Dove Brothers Ltd

Archiveshub.jisc.ac.uk: “Dove Brothers Ltd was a prominent construction company based in Islington from 1781 to 1993 which worked with most of the major architects of the late 19th to 20th century. The company was founded by William Spencer Dove (1793-1869). He began when he arrived in London in 1824 as a jobbing builder and carpenter and his first major commission was the Islington Literary and Scientific Society building in Almeida Street, (now Almeida Theatre) and much of Milner Square.

His sons formed the Dove Brothers partnership in 1852 and expanded the business. Between 1858 and 1900, the company constructed 130 churches and from the 1870s onwards, built other buildings including banks, industrial premises and public buildings, predominantly in London but also across England and occasionally abroad.

Archive collection is held at Islington Local History Centre Special Collections. Deposited with Islington Libraries in 1983 by a director of Dove Brothers. The collection was used during research for ‘Building in the blood: the story of Dove Brothers of Islington, 1781-1981’ by David Braithwaite (Godfrey Cave Associates, 1981).”

GilbertScott.org: “Established in Studd Street, Islington, by 1861 they were one of the largest contractors in London, employing 210 men and 11 boys. A partnership between three brothers, in 1867-70 they were contractors for St John the Baptist’s Church, Croydon. They also carried out St Mary Abbots, Kensington, and St Clement’s Church, Barnsbury, for Scott.”

Cloudesleyassociation.org: “By the 1870s the company possessed 12 horses, premises in Moon and Studd Streets, and two steam engines. The two mansion blocks at either end of the yard were built by the company around 1900, and their offices were in the building at the Cloudesley Place end (see image). Dove Brothers built about 130 London churches, including at least 15 in Islington, but surprisingly, they were not involved in the building of neighbouring Holy Trinity, although they did carry out several repair projects there over the years.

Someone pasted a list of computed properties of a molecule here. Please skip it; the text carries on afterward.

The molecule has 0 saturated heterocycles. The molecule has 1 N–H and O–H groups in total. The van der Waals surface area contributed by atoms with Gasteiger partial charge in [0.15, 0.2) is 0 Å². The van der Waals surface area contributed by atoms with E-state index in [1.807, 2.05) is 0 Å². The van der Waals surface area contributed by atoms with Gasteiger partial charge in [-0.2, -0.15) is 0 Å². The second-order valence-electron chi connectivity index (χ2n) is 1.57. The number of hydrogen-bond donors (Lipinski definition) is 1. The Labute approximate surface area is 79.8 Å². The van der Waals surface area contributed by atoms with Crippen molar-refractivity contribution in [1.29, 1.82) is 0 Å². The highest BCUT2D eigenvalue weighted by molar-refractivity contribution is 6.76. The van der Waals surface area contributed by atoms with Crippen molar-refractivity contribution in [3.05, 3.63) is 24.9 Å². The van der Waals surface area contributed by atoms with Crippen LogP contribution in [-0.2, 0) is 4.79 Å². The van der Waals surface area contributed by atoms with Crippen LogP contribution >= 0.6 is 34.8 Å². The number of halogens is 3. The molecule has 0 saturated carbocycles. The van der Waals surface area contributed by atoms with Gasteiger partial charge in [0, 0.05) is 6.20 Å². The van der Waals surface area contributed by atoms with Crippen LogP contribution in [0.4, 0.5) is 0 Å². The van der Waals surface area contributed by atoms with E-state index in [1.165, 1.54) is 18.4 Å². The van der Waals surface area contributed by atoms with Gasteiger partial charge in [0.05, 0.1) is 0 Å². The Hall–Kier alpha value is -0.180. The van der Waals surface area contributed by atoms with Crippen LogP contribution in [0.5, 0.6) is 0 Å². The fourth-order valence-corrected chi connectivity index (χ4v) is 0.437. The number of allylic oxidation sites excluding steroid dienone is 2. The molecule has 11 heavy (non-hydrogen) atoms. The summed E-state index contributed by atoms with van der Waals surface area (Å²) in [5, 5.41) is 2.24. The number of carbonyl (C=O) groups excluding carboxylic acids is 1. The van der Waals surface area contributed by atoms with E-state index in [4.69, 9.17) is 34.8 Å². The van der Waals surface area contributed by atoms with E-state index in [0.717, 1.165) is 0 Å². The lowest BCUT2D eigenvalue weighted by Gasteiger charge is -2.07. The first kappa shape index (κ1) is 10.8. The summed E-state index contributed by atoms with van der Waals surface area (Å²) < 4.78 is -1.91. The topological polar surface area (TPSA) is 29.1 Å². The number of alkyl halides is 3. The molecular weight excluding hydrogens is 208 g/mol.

…from the 1870s it diversified into civil engineering contracts. Builders of the pathology block of St Bartholomew’s Hospital in 1909…a major force in London and beyond for many years up to 1993. During the 19th and 20th centuries they worked with many famous architects on buildings such as the Wesleyan Methodist Central Hall, Australia House, and Guildford Cathedral, as well as major repairs to St Pauls Cathedral. During the first world war their workshops, employing men and women, were used to construct aircraft propellers out of teak.”

Datchethistory.org.uk: “These two very big semi-detached dwellings, visually seeming to be one house, are completely different from any other buildings in the village except the church, for which there is a good reason: they were built by William Spencer Dove in the early 1860s, and he was the contractor who rebuilt the parish church.

Between 1857 and 1864 St Mary’s Church was almost completely rebuilt and Dove Brothers were the building contractors.

During the time Dove Brothers were working in Datchet (Berkshire), William Spencer Dove acquired a plot of land in the village on which he intended to build a crescent of villas. On July 28th 1863 his wife Ann Isabel Dixon Dove died, in the 64th year of her age, and the plans were abandoned so that by William’s death on August 5th 1869, aged 75, only one pair of villas, Ormonde and Mordenholt, had been built. William and his wife had originally lived in Sunbury, which accounts for the first name of this building: Sunbury House.” Findagrave.com: “Their grave is in St Mary Churchyard, Sunbury, Spelthorne Borough, Surrey.”

William Dove bought the huge plot of land (in which Churchmead School now stands) and built a new road, now Priory Way, to provide access for the first pair of villa residences which were intended to form a crescent. After Dove’s plans were abandoned, Mr Good bought most of the land.”

Leave a Reply

Fill in your details below or click an icon to log in:

WordPress.com Logo

You are commenting using your WordPress.com account. Log Out /  Change )

Google photo

You are commenting using your Google account. Log Out /  Change )

Twitter picture

You are commenting using your Twitter account. Log Out /  Change )

Facebook photo

You are commenting using your Facebook account. Log Out /  Change )

Connecting to %s